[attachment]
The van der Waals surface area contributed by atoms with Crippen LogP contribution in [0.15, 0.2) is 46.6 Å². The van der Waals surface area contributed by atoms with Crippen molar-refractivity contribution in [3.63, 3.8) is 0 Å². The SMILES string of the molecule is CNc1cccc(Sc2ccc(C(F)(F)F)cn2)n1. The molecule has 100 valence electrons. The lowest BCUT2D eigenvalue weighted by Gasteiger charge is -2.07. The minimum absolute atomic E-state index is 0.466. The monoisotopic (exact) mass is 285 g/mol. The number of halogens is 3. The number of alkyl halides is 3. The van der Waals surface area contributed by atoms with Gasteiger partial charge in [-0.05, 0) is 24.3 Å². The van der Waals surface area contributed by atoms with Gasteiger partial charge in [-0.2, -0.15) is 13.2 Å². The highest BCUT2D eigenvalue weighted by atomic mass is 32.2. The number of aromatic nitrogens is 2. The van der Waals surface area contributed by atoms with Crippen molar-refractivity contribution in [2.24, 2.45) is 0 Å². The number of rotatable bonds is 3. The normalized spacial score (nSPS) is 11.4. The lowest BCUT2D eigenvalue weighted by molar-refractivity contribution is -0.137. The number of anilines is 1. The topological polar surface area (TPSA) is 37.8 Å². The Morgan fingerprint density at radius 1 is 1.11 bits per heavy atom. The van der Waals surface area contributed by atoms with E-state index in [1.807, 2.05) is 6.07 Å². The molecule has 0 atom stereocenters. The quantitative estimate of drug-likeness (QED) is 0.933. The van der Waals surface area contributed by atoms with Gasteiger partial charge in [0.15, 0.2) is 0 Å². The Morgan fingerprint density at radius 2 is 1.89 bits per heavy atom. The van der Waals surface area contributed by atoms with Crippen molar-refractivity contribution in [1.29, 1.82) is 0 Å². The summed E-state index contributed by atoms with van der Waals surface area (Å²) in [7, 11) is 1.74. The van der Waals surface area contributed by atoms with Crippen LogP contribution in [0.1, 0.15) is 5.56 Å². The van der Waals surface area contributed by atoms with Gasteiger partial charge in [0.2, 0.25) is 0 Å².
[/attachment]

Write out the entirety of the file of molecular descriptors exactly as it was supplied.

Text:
The van der Waals surface area contributed by atoms with Crippen LogP contribution in [0.15, 0.2) is 46.6 Å². The van der Waals surface area contributed by atoms with Crippen molar-refractivity contribution in [3.63, 3.8) is 0 Å². The SMILES string of the molecule is CNc1cccc(Sc2ccc(C(F)(F)F)cn2)n1. The molecule has 100 valence electrons. The lowest BCUT2D eigenvalue weighted by Gasteiger charge is -2.07. The minimum absolute atomic E-state index is 0.466. The monoisotopic (exact) mass is 285 g/mol. The number of halogens is 3. The number of alkyl halides is 3. The van der Waals surface area contributed by atoms with Gasteiger partial charge in [-0.05, 0) is 24.3 Å². The van der Waals surface area contributed by atoms with Gasteiger partial charge in [-0.2, -0.15) is 13.2 Å². The highest BCUT2D eigenvalue weighted by atomic mass is 32.2. The number of aromatic nitrogens is 2. The van der Waals surface area contributed by atoms with Crippen molar-refractivity contribution in [2.24, 2.45) is 0 Å². The number of rotatable bonds is 3. The normalized spacial score (nSPS) is 11.4. The lowest BCUT2D eigenvalue weighted by molar-refractivity contribution is -0.137. The number of anilines is 1. The topological polar surface area (TPSA) is 37.8 Å². The Morgan fingerprint density at radius 1 is 1.11 bits per heavy atom. The van der Waals surface area contributed by atoms with E-state index in [1.807, 2.05) is 6.07 Å². The molecule has 0 atom stereocenters. The quantitative estimate of drug-likeness (QED) is 0.933. The van der Waals surface area contributed by atoms with Gasteiger partial charge in [0.15, 0.2) is 0 Å². The Morgan fingerprint density at radius 2 is 1.89 bits per heavy atom. The van der Waals surface area contributed by atoms with Crippen molar-refractivity contribution in [1.29, 1.82) is 0 Å². The summed E-state index contributed by atoms with van der Waals surface area (Å²) in [7, 11) is 1.74. The van der Waals surface area contributed by atoms with Crippen LogP contribution in [0.1, 0.15) is 5.56 Å². The van der Waals surface area contributed by atoms with Gasteiger partial charge in [0.2, 0.25) is 0 Å².